Welcome to April Issue of Choutari

Editorial 

Needless to mention, sharing the practitioners’ views on various issues related to particularly English Language Teaching (ELT), and language and education in general is part and parcel of publishing Choutari with a view to trigger further discussion inviting our audience to join the conversation every month. Once again, we have come up with another set of ELT khurak for April issue.

The April Issue deals with different areas of  ELT that covers author identity in academic writing and research, grammar, authentic source for language teaching, spoken English, medium of instruction and Massive Open Online Course (MOOC). 

Author identity in academic writing and research among others has remained an everlasting issue that the trainers, mentors, and ELT practitioners have brought into the forefront in our context since very long ago. Acknowledging the authors and researchers is a well agreed intellectual honesty that everyone who makes use of them should consider wisely. But the well accepted referencing systems throughout the world have still left space for the argument on whether the systems we are following have honestly respected author identity. Especially, abbreviating the initial and the middle names of the authors and researchers in the reference list alone has raised the issue in the academia to the discussion. Emerging authors and researchers do not have to mention the initial and the middle names of the authors in the text during in-text citation, especially in American Psychological Association (APA) for example. When abbreviating publisher’s names is discouraged, how does it seem plausible to abbreviate the initial and the middle names of the authors has haunted the authors, researchers and potential audiences. Those standing for the argument opine that, abbreviated initial and middle names of the original authors may lead to many other names except the authors. It not genuinely addresses author identity, nor does it keep the honest readers at comfortable zone to identify the true authors.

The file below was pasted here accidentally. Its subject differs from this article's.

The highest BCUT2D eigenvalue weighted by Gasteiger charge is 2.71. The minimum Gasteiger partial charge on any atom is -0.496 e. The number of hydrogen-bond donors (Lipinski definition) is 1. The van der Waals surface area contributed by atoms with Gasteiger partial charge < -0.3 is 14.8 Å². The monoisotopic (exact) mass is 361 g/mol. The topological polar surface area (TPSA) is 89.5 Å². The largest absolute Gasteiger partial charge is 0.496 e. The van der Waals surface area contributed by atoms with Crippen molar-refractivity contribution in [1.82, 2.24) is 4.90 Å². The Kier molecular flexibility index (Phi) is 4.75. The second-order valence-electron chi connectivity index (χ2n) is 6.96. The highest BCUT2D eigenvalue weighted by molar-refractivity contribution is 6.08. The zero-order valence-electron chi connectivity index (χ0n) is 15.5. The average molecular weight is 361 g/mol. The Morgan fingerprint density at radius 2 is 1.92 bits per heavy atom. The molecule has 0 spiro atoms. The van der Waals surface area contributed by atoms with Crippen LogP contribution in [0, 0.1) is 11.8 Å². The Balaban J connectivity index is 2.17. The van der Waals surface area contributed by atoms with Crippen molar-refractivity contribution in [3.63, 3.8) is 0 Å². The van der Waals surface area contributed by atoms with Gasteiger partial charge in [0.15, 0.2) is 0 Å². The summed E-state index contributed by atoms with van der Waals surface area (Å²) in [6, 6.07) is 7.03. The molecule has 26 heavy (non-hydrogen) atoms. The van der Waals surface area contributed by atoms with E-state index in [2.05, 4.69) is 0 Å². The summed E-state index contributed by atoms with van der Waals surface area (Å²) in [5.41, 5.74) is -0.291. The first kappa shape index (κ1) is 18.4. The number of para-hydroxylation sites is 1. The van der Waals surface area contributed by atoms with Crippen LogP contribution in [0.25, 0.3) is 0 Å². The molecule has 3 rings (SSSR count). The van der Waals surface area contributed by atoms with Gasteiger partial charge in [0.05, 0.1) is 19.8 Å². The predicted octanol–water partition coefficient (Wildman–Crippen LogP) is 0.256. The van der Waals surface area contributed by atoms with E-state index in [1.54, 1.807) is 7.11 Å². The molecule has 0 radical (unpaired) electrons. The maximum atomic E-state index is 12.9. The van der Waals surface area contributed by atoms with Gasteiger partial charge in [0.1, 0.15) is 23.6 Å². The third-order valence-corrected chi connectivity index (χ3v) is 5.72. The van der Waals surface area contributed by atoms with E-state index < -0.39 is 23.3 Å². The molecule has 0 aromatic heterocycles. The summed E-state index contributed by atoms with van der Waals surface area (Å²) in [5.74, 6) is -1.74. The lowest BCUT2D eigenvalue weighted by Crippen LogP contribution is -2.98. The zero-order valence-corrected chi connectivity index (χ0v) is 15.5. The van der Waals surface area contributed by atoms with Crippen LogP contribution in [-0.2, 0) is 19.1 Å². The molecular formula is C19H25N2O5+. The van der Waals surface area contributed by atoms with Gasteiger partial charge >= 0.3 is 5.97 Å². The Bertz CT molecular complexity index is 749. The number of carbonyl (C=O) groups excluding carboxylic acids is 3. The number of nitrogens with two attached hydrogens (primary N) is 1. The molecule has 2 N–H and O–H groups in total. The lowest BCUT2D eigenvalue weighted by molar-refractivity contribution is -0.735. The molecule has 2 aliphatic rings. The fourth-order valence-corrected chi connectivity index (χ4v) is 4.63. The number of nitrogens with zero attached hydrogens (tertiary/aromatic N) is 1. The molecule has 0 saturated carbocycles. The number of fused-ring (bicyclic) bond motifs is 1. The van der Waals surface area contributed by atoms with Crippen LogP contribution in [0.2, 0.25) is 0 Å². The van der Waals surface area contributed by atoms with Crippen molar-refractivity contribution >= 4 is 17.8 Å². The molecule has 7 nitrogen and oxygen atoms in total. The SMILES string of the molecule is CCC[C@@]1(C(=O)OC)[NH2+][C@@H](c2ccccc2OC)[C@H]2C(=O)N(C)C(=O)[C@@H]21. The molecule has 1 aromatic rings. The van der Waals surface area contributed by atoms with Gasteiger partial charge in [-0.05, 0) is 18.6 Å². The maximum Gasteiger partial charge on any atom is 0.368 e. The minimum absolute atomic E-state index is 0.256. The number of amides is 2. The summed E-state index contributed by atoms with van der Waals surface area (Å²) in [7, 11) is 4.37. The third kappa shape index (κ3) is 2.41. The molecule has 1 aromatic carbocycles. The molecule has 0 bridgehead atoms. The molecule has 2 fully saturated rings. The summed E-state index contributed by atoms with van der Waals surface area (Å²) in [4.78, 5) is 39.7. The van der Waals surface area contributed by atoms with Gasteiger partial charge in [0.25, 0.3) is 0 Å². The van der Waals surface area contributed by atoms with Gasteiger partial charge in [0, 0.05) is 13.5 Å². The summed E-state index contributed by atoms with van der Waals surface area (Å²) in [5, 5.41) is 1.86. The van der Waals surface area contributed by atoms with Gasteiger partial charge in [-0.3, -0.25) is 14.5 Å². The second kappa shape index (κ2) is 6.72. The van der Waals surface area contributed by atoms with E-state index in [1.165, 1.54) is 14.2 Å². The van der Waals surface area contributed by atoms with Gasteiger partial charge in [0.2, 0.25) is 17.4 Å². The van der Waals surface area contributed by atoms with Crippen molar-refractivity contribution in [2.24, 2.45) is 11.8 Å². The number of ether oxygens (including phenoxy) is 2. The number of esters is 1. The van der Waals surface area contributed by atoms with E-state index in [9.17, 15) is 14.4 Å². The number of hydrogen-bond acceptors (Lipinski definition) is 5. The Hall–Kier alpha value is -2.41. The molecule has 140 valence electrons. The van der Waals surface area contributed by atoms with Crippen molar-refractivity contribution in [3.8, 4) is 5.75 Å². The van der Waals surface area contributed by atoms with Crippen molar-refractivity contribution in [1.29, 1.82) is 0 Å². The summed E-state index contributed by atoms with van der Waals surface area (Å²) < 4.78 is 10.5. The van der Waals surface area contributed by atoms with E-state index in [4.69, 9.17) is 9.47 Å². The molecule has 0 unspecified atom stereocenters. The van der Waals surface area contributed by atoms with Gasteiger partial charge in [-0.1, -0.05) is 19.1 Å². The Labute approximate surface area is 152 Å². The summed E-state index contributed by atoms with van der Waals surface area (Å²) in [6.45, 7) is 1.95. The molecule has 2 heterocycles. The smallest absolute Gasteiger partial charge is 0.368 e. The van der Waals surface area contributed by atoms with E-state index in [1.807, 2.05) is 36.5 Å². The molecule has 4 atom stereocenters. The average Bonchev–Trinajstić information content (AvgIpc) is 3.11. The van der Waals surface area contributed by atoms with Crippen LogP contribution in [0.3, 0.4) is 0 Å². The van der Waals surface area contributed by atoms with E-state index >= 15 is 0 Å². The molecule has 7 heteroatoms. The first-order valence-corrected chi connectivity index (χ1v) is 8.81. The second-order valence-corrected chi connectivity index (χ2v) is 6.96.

Similarly, English as Medium of Instruction (EMI) that has been raised as an issue of discussion has evoked a couple of questions in front of teachers, trainers, instructors, and education analysts. In the context of problematic situation of teaching English language itself in English medium, how it can help learners to achieve the desired learning outcomes when the medium of instruction alone is shifted from learners’ mother tongue to the international language- English. Learners may understand the content better through their own mother tongues rather than from English medium, the so called driving tool for quality education. If the cognition of the subject matter itself cannot be assured by any other language medium as much as by the learners’ mother tongue why the government and NCED have started for this venture, has not made the issue crystal clear. Further, the English medium private schools nearby may have been densely populated and government aided public schools thinly populated in terms of number of students not only because of the medium of instruction alone but also by administrative chain of command and professional loyalty, punctuality, and effort of the teachers. Parents also visit the English medium private schools frequently because they have to pay a large amount of fee every month but many of them do not visit even twice an academic year because they do not feel it compulsory. Government aided schools should own the confidentiality of the parents in child caring and safety needs, their disciplinary needs, punctuality, and regular classes.

Here is the list of blog posts we have included for April issue;

  1. Sharing Experiences Enhances Teaching and learning: An Interview with Bishnu Hari Timilsina
  2. Call for Respecting Author Identity in Academic Writing and Research, by Binod Luitel
  3. Is Grammar a Liberating Force or an Obstacle for Communication?, by Ramesh Prasad Ghimire
  4. Literary Texts: Authentic Resources for English Language Learning, by Resham Bahadur Bist
  5. English Medium Education: Hearsay and Reality, by Bishnu Kumar Khadka
  6. Spoken English: Challenge for college students and graduates, by Durga Bahadur Pun
  7. A teacher’s Anecdote, by Chandra Acharya
  8. Attending an Online Course: My Experience, by Rajan Kumar Kandel

Finally, I would like to urge our valued readers and contributors to join the conversation through comments on the blog entries and sharing on social media (facebook, twitter, etc.).

Wish you a very Happy New Year 2072 in advance !

Happy readings!

Rajan Kumar Kandel

Rajan Kumar Kandel Editor, April Issue

 

 

 

 

 

3 comments

  • Dear Rajan Jee

    A very inspiring collection of articles, indeed (I have just finished reading the two, and will be reading the rest as time permits)! I am so much amazed at the level of progress English teachers have recently made in the field of Teaching English to Speakers of Other Languages in Nepal, which is extensively reflected in their narratives. Congratulations! And, I personally thank every author for sharing their ideas, because as these ideas reach me, I feel honoured to read, feel and learn from them!

    As an aside, I felt so pleased and honoured to have met with a few English teachers from Nepal at the 2015 TESOL Convention in March in Toronto, Canada. I hope I will several of these opportunities to see many in the future!

    Thanks again for the opportunity!

    Regards

    raj khatri

  • You are very welcome, Rajan Jee! All the best with your future endeavors! Regards. raj

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